Gulf Pulse

Saudi Arabia ignores Trump administration on Yemen

p
Article Summary
US officials have called for confidence-building measures leading up to peace talks for Yemen, but the Saudis don't seem to be listening.

Saudi Arabia has responded to the Trump administration’s call for the end of hostilities in Yemen by ratcheting up the war. The war between the Saudi-led coalition backing President Abed Rabbo Mansour Hadi and the Iranian-supported Zaydi Shiite Houthis is a catastrophe for Yemen, the region and the United States, but Riyadh’s leaders do not want to be losers.

Last week Secretary of State Mike Pompeo called for the Houthis to stop firing ballistic missiles at Saudi Arabia and for the United Arab Emirates and the Saudi coalition to halt air attacks on populated Yemen territory in an effort to lead to UN-hosted negotiations. Secretary of Defense James Mattis said it is time to end the war. Talks about a political solution are supposed to begin in a month.

The administration has promised its support for the UN negotiations with much more coordination and emphasis than ever before. The premeditated murder of Jamal Khashoggi by the Saudis has put the administration under unprecedented pressure to rein in Crown Prince Mohammed bin Salman’s reckless and dangerous behavior. The war in Yemen is the crown prince’s signature policy initiative. Congress is ready to take action to curtail America’s involvement in the war after the midterms. A Democratic majority in the House would likely hold hearings on alleged Saudi war crimes and the murder of Khashoggi. The crown prince’s tarnished reputation will be in the docket.

But the Saudis have escalated their airstrikes on Sanaa and Hodeidah instead. The capital and the main port have been heavily pounded by the Saudi coalition since Pompeo and Mattis spoke. For their part, the Iranians have hailed the Houthis' resistance and trumpeted their enhanced ballistic missiles. As Al-Monitor reported, the Iranians are portraying the new Trump administration line on Yemen as a victory for the rebels.

Much diminished in stature abroad by the Khashoggi murder, Prince Mohammed is reluctant to appear to back down in Yemen. His 3½ years of war have cost the kingdom a fortune. The humanitarian crisis in Yemen is a public relations disaster for the House of Saud, and a boon for Iran. Rather than appearing to be the enlightened leader of the Islamic world, the war in Yemen portrays Saudi Arabia and its allies as complicit in mass starvation and malnutrition in the poorest country in the Arab world.

In Yemen, the Saudi-supported Hadi government is weak. Hadi has serious health problems and has spent considerable time in the United States for treatment. He has little support in Aden despite being a southerner. The Houthis are portraying themselves as nationalist patriots fighting the country’s traditional enemy: Their brutal politics are eclipsed by the Saudi crimes. The Yemeni people are left to live in a hell.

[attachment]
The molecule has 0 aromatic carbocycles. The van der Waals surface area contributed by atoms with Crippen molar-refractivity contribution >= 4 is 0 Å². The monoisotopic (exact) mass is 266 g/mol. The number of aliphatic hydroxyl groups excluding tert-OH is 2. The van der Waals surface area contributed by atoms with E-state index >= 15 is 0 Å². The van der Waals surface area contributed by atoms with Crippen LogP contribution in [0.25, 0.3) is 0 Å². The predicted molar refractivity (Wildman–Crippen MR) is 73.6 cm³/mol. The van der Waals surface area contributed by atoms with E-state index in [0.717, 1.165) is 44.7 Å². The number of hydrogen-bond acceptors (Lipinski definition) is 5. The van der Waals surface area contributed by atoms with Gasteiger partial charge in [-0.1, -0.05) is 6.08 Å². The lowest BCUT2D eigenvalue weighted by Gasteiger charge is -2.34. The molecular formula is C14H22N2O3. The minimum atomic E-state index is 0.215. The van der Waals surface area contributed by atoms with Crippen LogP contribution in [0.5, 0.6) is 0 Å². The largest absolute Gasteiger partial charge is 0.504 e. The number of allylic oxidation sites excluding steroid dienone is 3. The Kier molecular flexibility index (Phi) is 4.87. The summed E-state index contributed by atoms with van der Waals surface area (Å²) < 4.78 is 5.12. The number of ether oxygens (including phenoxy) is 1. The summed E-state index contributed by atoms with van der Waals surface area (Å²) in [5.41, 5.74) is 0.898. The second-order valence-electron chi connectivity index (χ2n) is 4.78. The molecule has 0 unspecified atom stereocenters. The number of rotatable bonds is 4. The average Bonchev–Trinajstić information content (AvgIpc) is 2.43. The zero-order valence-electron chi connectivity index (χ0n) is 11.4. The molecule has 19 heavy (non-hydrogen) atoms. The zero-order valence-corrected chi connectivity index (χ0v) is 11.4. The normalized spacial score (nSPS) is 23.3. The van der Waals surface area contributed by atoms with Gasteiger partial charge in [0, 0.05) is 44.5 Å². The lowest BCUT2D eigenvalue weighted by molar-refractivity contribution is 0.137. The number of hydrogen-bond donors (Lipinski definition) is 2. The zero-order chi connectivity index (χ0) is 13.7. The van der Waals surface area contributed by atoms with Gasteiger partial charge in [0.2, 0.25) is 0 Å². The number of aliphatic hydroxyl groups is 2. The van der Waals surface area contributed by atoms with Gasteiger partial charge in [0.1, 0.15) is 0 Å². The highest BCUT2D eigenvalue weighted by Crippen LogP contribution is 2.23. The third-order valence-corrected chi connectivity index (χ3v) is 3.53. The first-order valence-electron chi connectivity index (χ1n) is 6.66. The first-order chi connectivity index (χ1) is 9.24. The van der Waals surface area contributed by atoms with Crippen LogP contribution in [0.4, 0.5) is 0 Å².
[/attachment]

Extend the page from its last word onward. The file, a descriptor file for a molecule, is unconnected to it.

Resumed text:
The war was supposed to be a quick and decisive battle that would give Prince Mohammed the status of a military hero and cement his claim to be the defender of the kingdom against Iran. He had no military training or experience, no strategy and alienated key potential allies such as Pakistan and Oman. The crown prince is well aware that he has not accomplished any of his objectives and will be exposed as inept.

The royal family is already divided over the war. King Salman bin Abdul-Aziz Al Saud’s full brother, Prince Ahmed, publicly blamed the war on the king and crown prince during a visit to London, saying the war was not the fault of the royal family in general. Prince Ahmed returned to Saudi Arabia in the last week amid speculation that he has widespread support for his critique. The crown prince is well aware that he is the potential fall guy if his war is perceived to be a failure.

The crown prince is counting on the Trump administration to stick with him given the blank check it has provided for Saudi Arabia in the last two years. The Khashoggi affair will fade away, and the president will never take serious action regarding the war. So far he has been right.

Last week the administration was clear and direct that the war must be brought to an end. By controlling the logistics and spare parts necessary for the Royal Saudi Air Force to conduct operations Washington has tremendous influence on the Saudi military. The Saudis cannot get spare parts for F-15s in Moscow or Beijing. The administration has the leverage to save millions of Yemenis. It is time to use it.

Bruce Riedel is a columnist for Al-Monitor's Gulf Pulse. He is the director of the Intelligence Project at the Brookings Institution. His latest book is "Kings and Presidents: Saudi Arabia and the United States Since FDR."

x

The website uses cookies and similar technologies to track browsing behavior for adapting the website to the user, for delivering our services, for market research, and for advertising. Detailed information, including the right to withdraw consent, can be found in our Privacy Policy. To view our Privacy Policy in full, click here. By using our site, you agree to these terms.

Accept